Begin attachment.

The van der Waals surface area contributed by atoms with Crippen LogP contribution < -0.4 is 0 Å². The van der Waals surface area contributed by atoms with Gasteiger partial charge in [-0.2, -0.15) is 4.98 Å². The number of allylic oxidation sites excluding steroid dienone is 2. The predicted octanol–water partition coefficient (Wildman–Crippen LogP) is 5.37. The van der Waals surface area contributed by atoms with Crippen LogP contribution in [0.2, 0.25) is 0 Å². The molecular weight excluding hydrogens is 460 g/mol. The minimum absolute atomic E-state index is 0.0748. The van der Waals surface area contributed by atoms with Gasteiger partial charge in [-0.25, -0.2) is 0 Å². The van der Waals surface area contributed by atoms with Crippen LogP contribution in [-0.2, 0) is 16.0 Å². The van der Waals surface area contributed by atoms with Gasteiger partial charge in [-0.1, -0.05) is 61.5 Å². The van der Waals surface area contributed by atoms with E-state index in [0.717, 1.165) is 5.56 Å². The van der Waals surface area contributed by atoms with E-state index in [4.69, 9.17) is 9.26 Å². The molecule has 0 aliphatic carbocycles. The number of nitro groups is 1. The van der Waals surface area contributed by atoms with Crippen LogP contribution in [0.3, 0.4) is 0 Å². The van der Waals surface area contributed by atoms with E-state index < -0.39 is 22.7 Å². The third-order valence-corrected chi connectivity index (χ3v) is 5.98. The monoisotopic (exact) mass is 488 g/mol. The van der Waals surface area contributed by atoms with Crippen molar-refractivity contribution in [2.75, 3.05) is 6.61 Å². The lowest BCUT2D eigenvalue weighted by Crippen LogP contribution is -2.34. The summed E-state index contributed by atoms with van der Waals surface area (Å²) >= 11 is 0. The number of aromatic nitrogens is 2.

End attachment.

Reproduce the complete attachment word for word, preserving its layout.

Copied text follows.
The van der Waals surface area contributed by atoms with Crippen LogP contribution < -0.4 is 0 Å². The van der Waals surface area contributed by atoms with Gasteiger partial charge in [-0.2, -0.15) is 4.98 Å². The number of allylic oxidation sites excluding steroid dienone is 2. The predicted octanol–water partition coefficient (Wildman–Crippen LogP) is 5.37. The van der Waals surface area contributed by atoms with Crippen LogP contribution in [0.2, 0.25) is 0 Å². The molecular weight excluding hydrogens is 460 g/mol. The minimum absolute atomic E-state index is 0.0748. The van der Waals surface area contributed by atoms with Gasteiger partial charge in [-0.25, -0.2) is 0 Å². The van der Waals surface area contributed by atoms with Crippen LogP contribution in [-0.2, 0) is 16.0 Å². The van der Waals surface area contributed by atoms with Gasteiger partial charge in [-0.1, -0.05) is 61.5 Å². The van der Waals surface area contributed by atoms with E-state index in [0.717, 1.165) is 5.56 Å². The van der Waals surface area contributed by atoms with E-state index in [4.69, 9.17) is 9.26 Å². The molecule has 0 aliphatic carbocycles. The number of nitro groups is 1. The van der Waals surface area contributed by atoms with Crippen LogP contribution in [0.3, 0.4) is 0 Å². The van der Waals surface area contributed by atoms with E-state index < -0.39 is 22.7 Å². The third-order valence-corrected chi connectivity index (χ3v) is 5.98. The monoisotopic (exact) mass is 488 g/mol. The van der Waals surface area contributed by atoms with Crippen molar-refractivity contribution in [2.75, 3.05) is 6.61 Å². The lowest BCUT2D eigenvalue weighted by Crippen LogP contribution is -2.34. The summed E-state index contributed by atoms with van der Waals surface area (Å²) >= 11 is 0. The number of aromatic nitrogens is 2.